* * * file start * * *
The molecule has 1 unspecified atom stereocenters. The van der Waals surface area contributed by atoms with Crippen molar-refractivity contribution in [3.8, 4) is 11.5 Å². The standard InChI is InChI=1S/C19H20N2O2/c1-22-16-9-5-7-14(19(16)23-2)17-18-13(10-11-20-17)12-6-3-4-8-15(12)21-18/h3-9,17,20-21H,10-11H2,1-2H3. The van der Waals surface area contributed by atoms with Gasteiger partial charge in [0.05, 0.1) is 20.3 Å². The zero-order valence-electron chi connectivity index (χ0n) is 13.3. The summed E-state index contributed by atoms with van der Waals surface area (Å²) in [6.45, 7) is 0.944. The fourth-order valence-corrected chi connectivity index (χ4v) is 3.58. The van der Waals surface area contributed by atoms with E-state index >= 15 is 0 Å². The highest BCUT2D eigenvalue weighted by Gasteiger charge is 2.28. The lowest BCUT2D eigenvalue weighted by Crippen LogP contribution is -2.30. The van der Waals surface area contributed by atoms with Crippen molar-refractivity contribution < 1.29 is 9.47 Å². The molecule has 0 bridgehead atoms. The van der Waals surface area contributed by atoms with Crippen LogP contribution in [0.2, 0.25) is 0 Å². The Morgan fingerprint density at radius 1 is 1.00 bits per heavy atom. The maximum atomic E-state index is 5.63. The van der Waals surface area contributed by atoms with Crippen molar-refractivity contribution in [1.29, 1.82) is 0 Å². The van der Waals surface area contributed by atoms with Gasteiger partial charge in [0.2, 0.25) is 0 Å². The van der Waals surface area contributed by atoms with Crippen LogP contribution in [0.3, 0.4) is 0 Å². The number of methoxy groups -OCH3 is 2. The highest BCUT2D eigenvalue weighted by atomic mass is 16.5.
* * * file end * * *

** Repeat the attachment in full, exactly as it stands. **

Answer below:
The molecule has 1 unspecified atom stereocenters. The van der Waals surface area contributed by atoms with Crippen molar-refractivity contribution in [3.8, 4) is 11.5 Å². The standard InChI is InChI=1S/C19H20N2O2/c1-22-16-9-5-7-14(19(16)23-2)17-18-13(10-11-20-17)12-6-3-4-8-15(12)21-18/h3-9,17,20-21H,10-11H2,1-2H3. The van der Waals surface area contributed by atoms with Gasteiger partial charge in [0.05, 0.1) is 20.3 Å². The zero-order valence-electron chi connectivity index (χ0n) is 13.3. The summed E-state index contributed by atoms with van der Waals surface area (Å²) in [6.45, 7) is 0.944. The fourth-order valence-corrected chi connectivity index (χ4v) is 3.58. The van der Waals surface area contributed by atoms with E-state index >= 15 is 0 Å². The highest BCUT2D eigenvalue weighted by Gasteiger charge is 2.28. The lowest BCUT2D eigenvalue weighted by Crippen LogP contribution is -2.30. The van der Waals surface area contributed by atoms with Crippen molar-refractivity contribution < 1.29 is 9.47 Å². The molecule has 0 bridgehead atoms. The van der Waals surface area contributed by atoms with Crippen LogP contribution in [0.2, 0.25) is 0 Å². The Morgan fingerprint density at radius 1 is 1.00 bits per heavy atom. The maximum atomic E-state index is 5.63. The van der Waals surface area contributed by atoms with Crippen molar-refractivity contribution in [1.29, 1.82) is 0 Å². The van der Waals surface area contributed by atoms with Gasteiger partial charge in [0.2, 0.25) is 0 Å². The van der Waals surface area contributed by atoms with Crippen LogP contribution in [0.3, 0.4) is 0 Å². The number of methoxy groups -OCH3 is 2. The highest BCUT2D eigenvalue weighted by atomic mass is 16.5.